By Daniel Ford
For the record, this is the kind of official bio that gets you on Writer’s Bone’s holiday card list:
“Kat Spears has worked as a bartender, museum director, housekeeper, park ranger, business manager, and painter (not the artistic kind). She holds an M.A. in anthropology, which has helped to advance her bartending career. She lives in Richmond, Va. with her husband and three freeloading kids. Sway is her debut novel.”
Spears took time from slinging drinks and writing stuff down to talk about her writing process, how she developed her hit debut novel, and why the stories that ended up on the cutting room floor are longer than the finished book.
Daniel Ford: When did you decide you wanted to be a writer?
Kat Spears: Hmm, well, I was always a writer. And before I could write I was a storyteller. A couple of years ago I just decided that if I was going to spend all of my free time writing anyway, and I really enjoyed it, I might as well try to make it my career. I have always worked very hard, have had two jobs since I was 20 years old, and I thought, if I invested this much energy in my writing and trying to get published then there is no reason I couldn’t find moderate success in it. So, I just made the decision to work really hard and, hey, guess what happened?
DF: Who were some of your early influences?
KS: Richard Peck. Absolutely, hands down. I have loved his writing since I was a kid and still love to reread his work. Also, E.L. Konigsberg, who is brilliant, and Katherine Paterson. Jacob Have I Loved is still one of my all-time favorite books. I also started reading Agatha Christie at a fairly young age. She was so deft in her characterizations and settings. I was struck, even at a young age, by her ability to make humor so subtle and a story really come to life in my head.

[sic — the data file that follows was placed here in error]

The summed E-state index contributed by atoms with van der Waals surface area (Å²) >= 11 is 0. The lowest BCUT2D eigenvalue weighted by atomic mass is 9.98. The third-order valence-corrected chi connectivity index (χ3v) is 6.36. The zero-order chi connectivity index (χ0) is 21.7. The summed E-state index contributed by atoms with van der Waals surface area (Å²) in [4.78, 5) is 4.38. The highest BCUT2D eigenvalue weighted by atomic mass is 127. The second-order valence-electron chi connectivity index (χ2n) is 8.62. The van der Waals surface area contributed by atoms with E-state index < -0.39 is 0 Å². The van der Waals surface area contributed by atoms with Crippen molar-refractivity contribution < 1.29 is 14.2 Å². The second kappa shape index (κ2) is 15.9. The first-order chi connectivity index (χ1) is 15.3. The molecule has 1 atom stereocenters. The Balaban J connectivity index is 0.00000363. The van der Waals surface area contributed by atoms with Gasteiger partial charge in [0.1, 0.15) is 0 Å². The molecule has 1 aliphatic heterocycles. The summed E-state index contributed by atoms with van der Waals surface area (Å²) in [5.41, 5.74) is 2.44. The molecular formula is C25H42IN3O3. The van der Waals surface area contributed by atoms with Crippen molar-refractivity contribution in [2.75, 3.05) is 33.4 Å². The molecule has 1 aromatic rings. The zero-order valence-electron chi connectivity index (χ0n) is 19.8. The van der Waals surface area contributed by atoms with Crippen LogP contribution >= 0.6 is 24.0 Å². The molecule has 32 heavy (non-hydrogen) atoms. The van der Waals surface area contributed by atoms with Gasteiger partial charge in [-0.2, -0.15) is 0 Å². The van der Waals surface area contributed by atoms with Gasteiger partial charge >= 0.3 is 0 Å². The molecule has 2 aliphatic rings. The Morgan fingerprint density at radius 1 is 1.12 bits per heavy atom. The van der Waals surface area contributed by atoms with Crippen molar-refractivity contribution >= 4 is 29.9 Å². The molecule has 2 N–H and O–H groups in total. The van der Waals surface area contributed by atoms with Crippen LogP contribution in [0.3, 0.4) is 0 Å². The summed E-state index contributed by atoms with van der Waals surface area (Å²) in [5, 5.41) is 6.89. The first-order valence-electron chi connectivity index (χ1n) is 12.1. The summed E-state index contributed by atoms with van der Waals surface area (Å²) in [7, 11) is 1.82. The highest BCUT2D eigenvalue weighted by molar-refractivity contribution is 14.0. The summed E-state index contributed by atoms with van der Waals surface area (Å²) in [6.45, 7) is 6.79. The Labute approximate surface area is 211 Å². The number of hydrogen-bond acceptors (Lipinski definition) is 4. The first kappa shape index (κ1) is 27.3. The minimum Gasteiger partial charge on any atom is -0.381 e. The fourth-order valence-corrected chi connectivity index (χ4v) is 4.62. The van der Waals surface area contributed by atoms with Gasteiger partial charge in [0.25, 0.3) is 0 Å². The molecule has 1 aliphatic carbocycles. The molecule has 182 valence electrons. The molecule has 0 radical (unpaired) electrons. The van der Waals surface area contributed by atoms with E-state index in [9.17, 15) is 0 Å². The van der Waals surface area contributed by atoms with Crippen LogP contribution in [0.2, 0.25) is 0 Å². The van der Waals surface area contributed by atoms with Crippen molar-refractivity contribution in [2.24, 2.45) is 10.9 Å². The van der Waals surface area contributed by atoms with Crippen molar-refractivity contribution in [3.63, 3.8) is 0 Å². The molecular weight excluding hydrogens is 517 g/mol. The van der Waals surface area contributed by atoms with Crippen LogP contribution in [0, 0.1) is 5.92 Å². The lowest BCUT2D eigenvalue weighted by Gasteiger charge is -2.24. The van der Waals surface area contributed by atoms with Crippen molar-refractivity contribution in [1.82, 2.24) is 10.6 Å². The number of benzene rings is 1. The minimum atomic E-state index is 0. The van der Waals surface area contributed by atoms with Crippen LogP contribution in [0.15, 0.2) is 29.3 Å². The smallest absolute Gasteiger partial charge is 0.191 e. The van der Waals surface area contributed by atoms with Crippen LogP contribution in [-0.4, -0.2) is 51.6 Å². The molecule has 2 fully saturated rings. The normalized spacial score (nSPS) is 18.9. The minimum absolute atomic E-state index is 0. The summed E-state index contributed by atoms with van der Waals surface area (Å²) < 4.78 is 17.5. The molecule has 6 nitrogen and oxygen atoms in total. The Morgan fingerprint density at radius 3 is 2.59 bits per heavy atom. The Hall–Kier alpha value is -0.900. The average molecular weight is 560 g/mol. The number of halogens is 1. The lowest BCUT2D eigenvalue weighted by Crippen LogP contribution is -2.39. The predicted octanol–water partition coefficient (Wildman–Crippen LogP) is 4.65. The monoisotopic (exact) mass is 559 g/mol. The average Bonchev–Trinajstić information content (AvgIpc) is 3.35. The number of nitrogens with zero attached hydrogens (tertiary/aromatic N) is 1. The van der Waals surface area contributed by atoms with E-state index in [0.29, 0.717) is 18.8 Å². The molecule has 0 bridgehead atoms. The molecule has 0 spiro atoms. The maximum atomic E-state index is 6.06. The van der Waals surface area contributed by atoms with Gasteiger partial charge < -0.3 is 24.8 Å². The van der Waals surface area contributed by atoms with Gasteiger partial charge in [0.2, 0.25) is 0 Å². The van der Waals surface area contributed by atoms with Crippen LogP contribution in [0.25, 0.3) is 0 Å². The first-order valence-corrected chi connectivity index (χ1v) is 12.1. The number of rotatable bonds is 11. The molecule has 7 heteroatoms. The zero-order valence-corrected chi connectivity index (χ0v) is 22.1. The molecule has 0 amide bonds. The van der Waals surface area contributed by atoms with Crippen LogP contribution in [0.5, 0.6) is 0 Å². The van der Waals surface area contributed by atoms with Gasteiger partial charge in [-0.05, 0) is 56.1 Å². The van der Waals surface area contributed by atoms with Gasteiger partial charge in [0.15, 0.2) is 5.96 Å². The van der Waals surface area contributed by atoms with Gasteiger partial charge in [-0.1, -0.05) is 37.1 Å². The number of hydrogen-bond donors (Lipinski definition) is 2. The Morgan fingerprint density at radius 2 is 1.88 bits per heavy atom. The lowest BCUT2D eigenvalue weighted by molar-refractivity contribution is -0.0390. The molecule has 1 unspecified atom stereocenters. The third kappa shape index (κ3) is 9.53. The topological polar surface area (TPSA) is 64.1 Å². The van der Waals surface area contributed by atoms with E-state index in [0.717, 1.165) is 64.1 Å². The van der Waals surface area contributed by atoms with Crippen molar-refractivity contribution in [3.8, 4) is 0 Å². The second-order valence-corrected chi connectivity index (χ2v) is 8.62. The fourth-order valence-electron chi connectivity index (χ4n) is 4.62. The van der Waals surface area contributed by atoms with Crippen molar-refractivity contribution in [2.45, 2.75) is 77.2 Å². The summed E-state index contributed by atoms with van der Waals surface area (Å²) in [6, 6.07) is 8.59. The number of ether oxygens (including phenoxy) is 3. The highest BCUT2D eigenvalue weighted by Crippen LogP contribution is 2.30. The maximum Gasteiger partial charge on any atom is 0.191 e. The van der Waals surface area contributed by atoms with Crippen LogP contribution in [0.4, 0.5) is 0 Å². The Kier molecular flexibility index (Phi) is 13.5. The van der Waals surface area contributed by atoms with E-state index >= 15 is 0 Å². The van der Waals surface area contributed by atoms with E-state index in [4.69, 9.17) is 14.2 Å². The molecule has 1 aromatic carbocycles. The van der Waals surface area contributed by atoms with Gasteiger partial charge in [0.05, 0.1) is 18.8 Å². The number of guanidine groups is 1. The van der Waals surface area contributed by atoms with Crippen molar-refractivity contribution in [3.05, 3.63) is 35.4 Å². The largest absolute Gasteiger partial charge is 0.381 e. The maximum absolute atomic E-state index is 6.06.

DF: What is your writing process like? Do you listen to music? Outline?
KS: No outlines. Sometimes I write lists of the major scenes, which I guess sounds like an outline. But it is more like a grocery list or a stream of consciousness. To get started, I write out the major scenes—dialogue and everything—then go back and write the in-between parts to knit the major scenes together. I think that process helps with pacing and story arc, to know the major scenes that move the plot forward and then work to space them appropriately.
And I always listen to music. Always. I have playlists for every character and book and listen to them over and over again while working. Sometimes I replay the same song 10 times in a row because it is setting the right mood.
I write at strange times. At 3:00 a.m., or for 30 minutes on my way home from work. I stop at the coffee shop just to bang out a few pages. I bartend on the weekends, so when it’s slow at the bar, I will sit down and write for a bit. But I’m always writing in my head.
DF: How long did it take you to complete your first novel Sway? Did you know you had something good when you finished?
KS: It took about a year to write and edit Sway. Then I put it away for a few months and came back to it for another round or two of edits before I started querying for an agent. Then I spent another six months working with my editor at St. Martin’s before it was complete.